Tara Cajacob

Hi, I'm Tara!  I am more than a huge fan of history, you might say I'm a little obsessed.  I would spend a Friday night in with a glass of local wine and a reference book any night of the week.   Learn more about me and my work here


Read Your Heart Out

My husband made a joke the other day when we were packing my library that I could almost fit a 4th bookshelf in my new office space.  He backtracked quickly seeing my enthusiasm for the idea, since he realizes that hauling the 20+ boxes filled with books that I already own will be no easy task.  I love books.  I am a bibliophile down to my core.  

I thought at first that I wouldn't be as prone to like e-books or audiobooks because I love the look, smell and feel of real paper books.  But, I was so wrong.  What I love about these alternative books is that they don't deplete the time I spend reading paper books, rather, they add to the time I can spend reading and thus the number of books I can read.  

I can seldom be found without my nose in a book.  My hubby thought he was a big reader, he likes to say, until he met me.  So, I have my own holiday tradition, in which I indulge my obsession with a new book.  This year, because of all the extra traveling we'll be doing, I bought two. 

I am so excited to have a little bit of time to read.  It won't surprise anyone that my favorite genre of fiction is (drum roll please) historical fiction.  I picked up a couple books to get me through my holiday travels.  One I have been eyeing for ages, and one is a consolation gift to myself since I don't have the network on which the series is playing. 

What is your favorite genre? Do you prefer e-books, audio-books or old fashioned paper ones? What books have you been reading? Did they stand up to your expectations? Let me know in the comments below.


Tara Cajacob

Hi, I'm Tara!  I am more than a huge fan of history, you might say I'm a little obsessed.  I would spend a Friday night in with a glass of local wine and a reference book any night of the week.   Learn more about me and my work here


The History Dictionary

Today is National Dictionary Day here in the U.S. and I thought it would be a fun time to look at some unusual words that pertain to history.  These aren't really dictionary definitions.  After all, what fun would that be?  They are more, definitions as they apply to historical research.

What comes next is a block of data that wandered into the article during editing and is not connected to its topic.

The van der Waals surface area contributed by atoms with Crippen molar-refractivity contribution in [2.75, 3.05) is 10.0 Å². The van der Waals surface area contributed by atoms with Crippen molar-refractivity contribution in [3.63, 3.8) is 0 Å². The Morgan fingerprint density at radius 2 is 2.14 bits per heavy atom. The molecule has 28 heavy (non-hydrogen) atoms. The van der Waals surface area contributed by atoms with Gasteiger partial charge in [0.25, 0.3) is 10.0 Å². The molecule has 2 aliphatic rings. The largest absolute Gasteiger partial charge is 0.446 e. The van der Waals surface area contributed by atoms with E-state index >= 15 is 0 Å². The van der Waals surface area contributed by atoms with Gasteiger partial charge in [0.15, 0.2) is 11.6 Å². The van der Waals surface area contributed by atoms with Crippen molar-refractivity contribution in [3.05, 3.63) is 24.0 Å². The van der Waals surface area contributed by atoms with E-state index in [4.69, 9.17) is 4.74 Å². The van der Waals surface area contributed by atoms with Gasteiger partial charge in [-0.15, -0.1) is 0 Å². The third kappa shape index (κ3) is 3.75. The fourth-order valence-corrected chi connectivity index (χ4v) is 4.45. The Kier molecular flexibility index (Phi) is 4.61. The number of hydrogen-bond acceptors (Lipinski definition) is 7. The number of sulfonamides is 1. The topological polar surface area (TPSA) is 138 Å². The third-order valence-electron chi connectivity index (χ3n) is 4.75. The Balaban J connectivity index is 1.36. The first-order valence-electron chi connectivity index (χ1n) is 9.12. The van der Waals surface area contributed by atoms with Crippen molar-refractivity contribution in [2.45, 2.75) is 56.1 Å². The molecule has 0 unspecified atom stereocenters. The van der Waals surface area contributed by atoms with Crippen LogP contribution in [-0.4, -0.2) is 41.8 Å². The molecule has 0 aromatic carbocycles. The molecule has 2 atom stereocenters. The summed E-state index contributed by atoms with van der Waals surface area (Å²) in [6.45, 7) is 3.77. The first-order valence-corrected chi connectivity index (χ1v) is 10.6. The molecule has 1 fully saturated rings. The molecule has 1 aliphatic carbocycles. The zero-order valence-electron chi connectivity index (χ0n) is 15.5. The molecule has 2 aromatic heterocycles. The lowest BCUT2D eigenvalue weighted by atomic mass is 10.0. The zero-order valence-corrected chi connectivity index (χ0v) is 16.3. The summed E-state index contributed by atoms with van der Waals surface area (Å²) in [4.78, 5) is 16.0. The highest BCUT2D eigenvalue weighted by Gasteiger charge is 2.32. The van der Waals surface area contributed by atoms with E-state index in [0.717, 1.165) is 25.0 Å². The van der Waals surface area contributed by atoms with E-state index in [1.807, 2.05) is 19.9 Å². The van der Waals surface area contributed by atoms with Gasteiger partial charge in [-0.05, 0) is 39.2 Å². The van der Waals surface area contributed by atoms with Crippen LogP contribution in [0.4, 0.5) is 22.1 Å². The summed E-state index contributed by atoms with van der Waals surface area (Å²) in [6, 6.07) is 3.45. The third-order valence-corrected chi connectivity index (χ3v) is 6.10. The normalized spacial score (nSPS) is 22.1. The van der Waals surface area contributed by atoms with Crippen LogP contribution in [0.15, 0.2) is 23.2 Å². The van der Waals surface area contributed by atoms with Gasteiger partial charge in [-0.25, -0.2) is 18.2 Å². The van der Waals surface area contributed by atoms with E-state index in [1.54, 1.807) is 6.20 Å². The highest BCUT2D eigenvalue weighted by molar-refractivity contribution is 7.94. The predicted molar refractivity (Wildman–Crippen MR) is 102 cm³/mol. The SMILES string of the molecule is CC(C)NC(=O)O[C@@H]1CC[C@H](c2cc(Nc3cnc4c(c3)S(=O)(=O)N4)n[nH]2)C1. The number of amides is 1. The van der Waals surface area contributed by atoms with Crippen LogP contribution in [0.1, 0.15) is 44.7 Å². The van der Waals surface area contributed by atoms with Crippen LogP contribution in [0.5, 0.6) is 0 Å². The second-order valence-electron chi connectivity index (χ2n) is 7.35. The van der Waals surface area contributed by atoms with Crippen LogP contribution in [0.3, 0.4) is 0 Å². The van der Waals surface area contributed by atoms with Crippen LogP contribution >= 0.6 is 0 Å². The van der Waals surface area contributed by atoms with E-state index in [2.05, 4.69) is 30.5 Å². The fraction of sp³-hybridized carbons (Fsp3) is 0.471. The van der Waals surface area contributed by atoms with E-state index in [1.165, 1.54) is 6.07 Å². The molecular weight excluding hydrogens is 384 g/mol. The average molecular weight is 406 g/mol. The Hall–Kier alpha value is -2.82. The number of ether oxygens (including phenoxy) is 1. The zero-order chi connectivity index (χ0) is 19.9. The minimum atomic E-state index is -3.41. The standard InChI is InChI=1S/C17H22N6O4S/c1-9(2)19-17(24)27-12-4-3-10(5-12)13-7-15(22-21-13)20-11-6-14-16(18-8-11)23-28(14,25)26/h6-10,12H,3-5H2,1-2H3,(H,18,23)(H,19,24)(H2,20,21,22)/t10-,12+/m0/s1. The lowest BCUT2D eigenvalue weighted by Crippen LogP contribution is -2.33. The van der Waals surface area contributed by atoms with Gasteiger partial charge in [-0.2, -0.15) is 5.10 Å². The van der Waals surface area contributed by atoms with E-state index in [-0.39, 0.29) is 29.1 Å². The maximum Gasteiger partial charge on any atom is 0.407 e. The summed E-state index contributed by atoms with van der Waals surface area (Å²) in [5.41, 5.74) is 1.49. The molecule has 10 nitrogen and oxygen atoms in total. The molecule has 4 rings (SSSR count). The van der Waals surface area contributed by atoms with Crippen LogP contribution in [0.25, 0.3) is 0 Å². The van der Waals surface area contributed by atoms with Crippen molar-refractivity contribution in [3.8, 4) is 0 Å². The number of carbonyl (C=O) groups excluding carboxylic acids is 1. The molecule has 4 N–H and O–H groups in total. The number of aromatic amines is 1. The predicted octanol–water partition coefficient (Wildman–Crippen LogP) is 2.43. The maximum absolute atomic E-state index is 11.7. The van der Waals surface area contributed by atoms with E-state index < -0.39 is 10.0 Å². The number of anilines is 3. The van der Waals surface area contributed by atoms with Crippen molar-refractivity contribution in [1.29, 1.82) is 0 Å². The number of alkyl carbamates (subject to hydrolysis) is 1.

Life is our Dictionary.
— Ralph Waldo Emerson

Context
[kon-tekst]
noun

Definition - the set of circumstances or facts that surround a particular event, situation, etc.

Origin -
early 15c., from Latin contextus "a joining together," originally past-participle of contexere "to weave together,"
from com- "together" + texere "to weave".

In history - 
When looking at a specific, small topic, like family history, establishing context can mean two things.  The first, is gathering information about outside events that might have affected the subject of your research.  For example, researching your ancestors living in Oklahoma in the 1930s, it could be very important to understand the Great Depression and the Dust Bowl, so that you can understand what the sources you find mean within the context of those two events.  

The second form of context, can refer to bias.  Every piece of information is subject to bias.  You are bias, and the sources you choose to incorporate as well as the information you choose to wain from those sources and how you tell the story will be influenced by that bias.  Even your sources are bias, they were written by humans with opinions and objectives for specific reasons.  This establishes a context that can help you understand what further information you might need as well as how to interpret your sources. 

Heritage
[her-i-tij]
noun

Definition - 
the evidence of the past, such as historical sites, buildings, 
and the unspoilt natural environment, considered collectively 
as the inheritance of present-day society

Origin -  c.1200, "that which may be inherited," from Old French iritage, eritage , heritage, from heriter "inherit," from Late Latin hereditare,
ultimately from Latin heres (genitive heredis) "heir."

In history - 
Heritage has earned itself a rather controversial position in the historical vocabulary.  According to historian David Loewenthal, "The purpose of 'heritage' is to domesticate the past for present causes."*  It is the idea of using history as a kind of propoganda with a specific end in mind.  Consider it the ultimate bias-- and one more often than not political in nature.  This simple term, while often used innocently, can have rather dark connotations in some instances.
 

Historiography 
[hi-stawr-ee-og-ruh-fee, -stohr-] 
noun

Definition - 
the body of techniques, theories, and principles of historical
 research and presentation; 
methods of historical scholarship.

Origin -

1560s; see from history + -graphy. Related: Historiographer.

In History - 
Typically this refers to a method of doing research that we adhere to, in order to make our research valuable for future generations.  Historiography dictates that we should attempt to interpret history without bending it based on our personal biases or the biases of our sources.  It also tells us that to do this we should try to rely upon primary sources for our information where possible, rather than relying on the interpretation of another historian too heavily.